coronal, chromospheric, and photospheric emission lines. Of particular importance to measuring
coronal magnetic fields are the forbidden emission lines of Fe XIII at 1074.7 nm and 1079.8 nm. These
lines are faint and require the very large aperture. NCAR and NSF have provided funding to bring the
COSMO Large Coronagraph to a preliminary design review (PDR) state by the end of 2013.
An increasing number of astronomical applications depend on the measurement of polarized light. For example, our
knowledge of solar magnetism relies heavily on our ability to measure and interpret polarization signatures introduced
by magnetic field. Many new instruments have consequently focused considerable attention on polarimetry. For solar
applications, spectro-polarimeters in particular are often designed to observe the solar atmosphere in multiple spectral
lines simultaneously, thus requiring that the polarization modulator employed is efficient at all wavelengths of interest. We
present designs of polarization modulators that exhibit near-optimal modulation characteristics over broad spectral ranges.
Our design process employs a computer code to optimize the efficiency of the modulator at specified wavelengths. We
will present several examples of modulator designs based on rotating stacks of Quartz waveplates and Ferroelectric Liquid
Crystals (FLCs). An FLC-based modulator of this design was recently deployed for the ProMag instrument at the Evans
Solar Facility of NSO/SP. We show that this modulator behaves according to its design.
Measuring magnetic fields in the solar corona requires a large aperture telescope with exceptionally low levels of
scattered light. For internally-occulted coronagraphs the main source is scattering from dust or microroughness on the
primary lens or mirror. We show refracting primaries offer significantly lower levels for both sources. To observe
magnetic fields in the solar corona with scientifically interesting spatial and temporal resolutions, a 1 meter aperture or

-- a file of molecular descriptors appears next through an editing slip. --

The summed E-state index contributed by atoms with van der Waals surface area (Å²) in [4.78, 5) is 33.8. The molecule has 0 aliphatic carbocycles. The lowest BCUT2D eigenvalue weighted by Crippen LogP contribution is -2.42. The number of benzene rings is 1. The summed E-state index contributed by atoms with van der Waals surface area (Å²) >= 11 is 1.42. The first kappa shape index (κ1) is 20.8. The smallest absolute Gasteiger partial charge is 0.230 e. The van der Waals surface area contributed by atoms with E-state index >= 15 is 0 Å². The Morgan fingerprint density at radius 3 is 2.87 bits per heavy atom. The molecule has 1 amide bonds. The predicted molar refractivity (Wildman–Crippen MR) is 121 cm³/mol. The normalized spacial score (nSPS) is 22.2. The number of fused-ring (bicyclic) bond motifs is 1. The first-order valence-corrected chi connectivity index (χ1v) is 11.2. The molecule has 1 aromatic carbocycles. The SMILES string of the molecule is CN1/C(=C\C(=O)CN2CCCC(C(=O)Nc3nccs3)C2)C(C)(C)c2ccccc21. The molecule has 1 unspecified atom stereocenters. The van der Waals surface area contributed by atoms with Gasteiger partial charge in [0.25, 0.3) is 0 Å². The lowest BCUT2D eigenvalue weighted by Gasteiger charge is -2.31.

larger is required. For a long time such large-scale refractors have been deemed impractical or impossible to construct
due to gravitational deformation of the lens. We present the results of finite-element and optical analyses of the
gravitational deformation, stress-induced birefringence, and absorptive heating of a (see manuscript)1.5 meter f/5 fused silica lens.
These studies demonstrate the traditional objections to large refractors are unfounded and large refracting primaries have
We are constructing a spectro-polarimeter using the 40-cm coronagraph at the Evans Solar Facility of the National
Solar Observatory in Sunspot, NM for the purpose of measuring the vector magnetic field in prominences and
filaments. The Prominence Magnetometer (ProMag) is comprised of a polarization modulation package and a
spectrograph. The modulation optics are located at the prime focus of the coronagraph along with calibration
optics and a beamsplitter that creates two beams of orthogonal Stokes states. The spectrograph resides at the
coude focus of the coronagraph. The polarizations of the two chromospheric lines of neutral helium, at 587.6 nm
and 1083.0 nm, are to be observed simultaneously. We present details of the design of the spectro-polarimeter.
We describe a ground-based eclipse instrument for measuring solar coronal polarization brightness and intensity, and the calibration procedures for this instrument. We present coronal measurements from the February 26, 1998 total solar eclipse observed at Curacao, N.A.. The instrument employs a liquid crystal variable retarder for analysis of coronal broad band linear polarization and collects data on an array detector spanning a 6.5 solar radius field of view. Polarization calibration of the liquid crystal variable retarder utilizes the tangential orientation of coronal polarization to calculate retardance values.
A new Stokes polarimeter for high spatial resolution quantitative measurement of magnetic fields at multiple heights in the solar atmosphere has been constructed by the National Center for Atmospheric Research and the National Solar Observatory. The instrument uses the Vacuum Tower Telescope at Sunspot, New Mexico, and its existing horizontal spectrograph, universal birefringment filter, and image motion stabilization system. The polarimeter uses a rotating retarder polarization modulator with polarization calibration optics. Multiple paired CCDs are used for detection followed by video processing to produce spatial maps of the full state of polarization in restricted regions of the solar spectrum. Two spectral regions encompassing lines sensitive to the Zeeman effect, which form in the photosphere and low chromosphere, are recorded simultaneously. Significant developments include: construction of the new telescope post focus optical arrangement, creation of a polarization model for the telescope, construction of high-speed, low-noise solid state cameras, and construction of computer hardware for receiving and processing high-rate 12-bit digital data.